Join the Libraries for a reception and discussion of “A War of Contradictions: The Vietnam Conflict, 1945-1975,” our Special Collection Research Center’s current exhibit. The discussion, led by Dr. Meredith Lair, Associate Professor, History and Art History, will take place on Tuesday, October 22, from 2-3:30 p.m. in the SCRC Seminar Room (Fenwick Library Room 2400). Light refreshments will be served.
Dr. Lair’s work examines warfare and its relationship to American society and culture, with particular emphasis on how knowledge and memories of the past are constructed and disseminated over time. She is the author of Armed with Abundance: Consumerism and Soldiering in the Vietnam War, which examines the non-combat experiences of American soldiers in Vietnam. She finds that the US military relied heavily on consumerism and material abundance to maintain soldier morale, a phenomenon that continues to the present day. Her research on this topic continues, especially the role that culture can play as an instrument of war. Her current projects examine Vietnam War soldier photography and legacies of the Vietnam War, in particular how ideas about veteranhood have been constructed and changed over time. Professor Lair also developed content and wrote the exhibit script for the New Jersey Vietnam Veterans Memorial Foundation’s Vietnam Era Educational Center, the first permanent museum about the Vietnam War in the United States.
Professor Lair’s teaching interests include war and American society, post-1945 US social and cultural history, the Vietnam War, and historical methods. She also serves as director of Mason’s Interdisciplinary Studies (MAIS) Master’s program.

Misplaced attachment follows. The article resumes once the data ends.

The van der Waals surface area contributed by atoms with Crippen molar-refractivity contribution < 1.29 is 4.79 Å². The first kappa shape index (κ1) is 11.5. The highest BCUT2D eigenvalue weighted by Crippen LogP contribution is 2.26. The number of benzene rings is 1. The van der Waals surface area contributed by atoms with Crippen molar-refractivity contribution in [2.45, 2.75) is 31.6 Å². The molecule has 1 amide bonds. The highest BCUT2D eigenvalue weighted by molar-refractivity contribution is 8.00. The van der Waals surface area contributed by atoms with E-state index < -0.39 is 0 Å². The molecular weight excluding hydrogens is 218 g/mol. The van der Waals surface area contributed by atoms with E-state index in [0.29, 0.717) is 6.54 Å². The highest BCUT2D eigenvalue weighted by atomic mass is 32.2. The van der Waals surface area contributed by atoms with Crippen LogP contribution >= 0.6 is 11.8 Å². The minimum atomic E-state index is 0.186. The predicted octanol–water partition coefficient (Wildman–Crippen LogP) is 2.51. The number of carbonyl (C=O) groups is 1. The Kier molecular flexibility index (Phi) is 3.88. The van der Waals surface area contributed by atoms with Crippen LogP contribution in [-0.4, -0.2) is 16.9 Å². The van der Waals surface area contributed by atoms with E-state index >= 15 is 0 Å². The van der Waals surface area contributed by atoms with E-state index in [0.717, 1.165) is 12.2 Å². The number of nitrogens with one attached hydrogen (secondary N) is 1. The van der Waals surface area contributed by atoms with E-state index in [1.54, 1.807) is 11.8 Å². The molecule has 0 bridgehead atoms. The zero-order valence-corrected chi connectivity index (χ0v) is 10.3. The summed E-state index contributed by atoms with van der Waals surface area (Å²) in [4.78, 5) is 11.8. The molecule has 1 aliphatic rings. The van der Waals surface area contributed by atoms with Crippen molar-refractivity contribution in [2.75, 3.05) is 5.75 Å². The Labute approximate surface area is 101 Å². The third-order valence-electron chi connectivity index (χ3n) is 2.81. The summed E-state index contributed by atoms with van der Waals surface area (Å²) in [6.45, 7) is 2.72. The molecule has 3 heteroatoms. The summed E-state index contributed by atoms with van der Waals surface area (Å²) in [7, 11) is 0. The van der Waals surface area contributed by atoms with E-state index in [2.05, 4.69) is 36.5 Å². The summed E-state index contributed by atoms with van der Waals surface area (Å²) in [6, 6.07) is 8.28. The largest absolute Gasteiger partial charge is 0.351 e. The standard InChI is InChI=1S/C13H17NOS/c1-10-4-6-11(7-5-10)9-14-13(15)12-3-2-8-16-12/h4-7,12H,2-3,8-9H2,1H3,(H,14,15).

About the Exhibit: “It became necessary to destroy the town in order to save it.” This quote, attributed to a U.S. Army officer in February 1968, illustrates the contradictions inherent in the Vietnam Conflict. Seen by some as a noble fight to stop Communism and help a developing country establish democracy, and others as interference in a war of national liberation and a destructive waste of money and human life, Vietnam remains one of the more polarizing topics of the twentieth century. This was evident in the words, actions and writings of politicians, journalists, authors, clergy, and others. The conflict, which spanned 30 years, from September 1945 to May 1975, was responsible for 1.5 million to 3.5 million civilian and military deaths. One of the major flash points of the Cold War, Vietnam was, and still is, a subject about which many have differing opinions.
This exhibit, curated by Bob Vay, SCRC’s Digital Collections and Exhibition Archivist, features items from Special Collections Research Center’s Rare Books, University Archives, and manuscript collections.